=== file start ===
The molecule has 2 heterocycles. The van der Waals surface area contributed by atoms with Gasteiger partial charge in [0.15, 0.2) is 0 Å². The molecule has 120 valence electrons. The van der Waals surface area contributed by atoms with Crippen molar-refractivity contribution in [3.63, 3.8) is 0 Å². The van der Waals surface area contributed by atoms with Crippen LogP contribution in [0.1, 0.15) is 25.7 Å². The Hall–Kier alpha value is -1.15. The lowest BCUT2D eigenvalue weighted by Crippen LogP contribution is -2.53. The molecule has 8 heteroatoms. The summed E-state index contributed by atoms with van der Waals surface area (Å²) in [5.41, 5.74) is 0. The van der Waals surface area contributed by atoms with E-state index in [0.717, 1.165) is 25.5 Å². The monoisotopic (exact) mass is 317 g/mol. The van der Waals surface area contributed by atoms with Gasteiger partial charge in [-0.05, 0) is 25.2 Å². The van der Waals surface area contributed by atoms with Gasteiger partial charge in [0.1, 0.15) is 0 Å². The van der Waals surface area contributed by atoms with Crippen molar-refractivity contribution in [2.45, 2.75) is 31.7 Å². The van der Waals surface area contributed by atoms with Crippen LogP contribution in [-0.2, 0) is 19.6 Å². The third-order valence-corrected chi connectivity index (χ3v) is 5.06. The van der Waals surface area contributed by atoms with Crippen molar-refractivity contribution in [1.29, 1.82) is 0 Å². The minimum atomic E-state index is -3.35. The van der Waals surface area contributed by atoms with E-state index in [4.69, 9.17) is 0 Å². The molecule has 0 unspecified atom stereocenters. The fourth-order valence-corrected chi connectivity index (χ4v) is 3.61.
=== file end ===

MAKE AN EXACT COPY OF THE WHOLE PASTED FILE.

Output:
The molecule has 2 heterocycles. The van der Waals surface area contributed by atoms with Gasteiger partial charge in [0.15, 0.2) is 0 Å². The molecule has 120 valence electrons. The van der Waals surface area contributed by atoms with Crippen molar-refractivity contribution in [3.63, 3.8) is 0 Å². The van der Waals surface area contributed by atoms with Crippen LogP contribution in [0.1, 0.15) is 25.7 Å². The Hall–Kier alpha value is -1.15. The lowest BCUT2D eigenvalue weighted by Crippen LogP contribution is -2.53. The molecule has 8 heteroatoms. The summed E-state index contributed by atoms with van der Waals surface area (Å²) in [5.41, 5.74) is 0. The van der Waals surface area contributed by atoms with E-state index in [0.717, 1.165) is 25.5 Å². The monoisotopic (exact) mass is 317 g/mol. The van der Waals surface area contributed by atoms with Gasteiger partial charge in [-0.05, 0) is 25.2 Å². The van der Waals surface area contributed by atoms with Gasteiger partial charge in [0.1, 0.15) is 0 Å². The van der Waals surface area contributed by atoms with Crippen molar-refractivity contribution in [2.45, 2.75) is 31.7 Å². The van der Waals surface area contributed by atoms with Crippen LogP contribution in [-0.2, 0) is 19.6 Å². The third-order valence-corrected chi connectivity index (χ3v) is 5.06. The van der Waals surface area contributed by atoms with Crippen molar-refractivity contribution in [1.29, 1.82) is 0 Å². The minimum atomic E-state index is -3.35. The van der Waals surface area contributed by atoms with E-state index in [4.69, 9.17) is 0 Å². The molecule has 0 unspecified atom stereocenters. The fourth-order valence-corrected chi connectivity index (χ4v) is 3.61.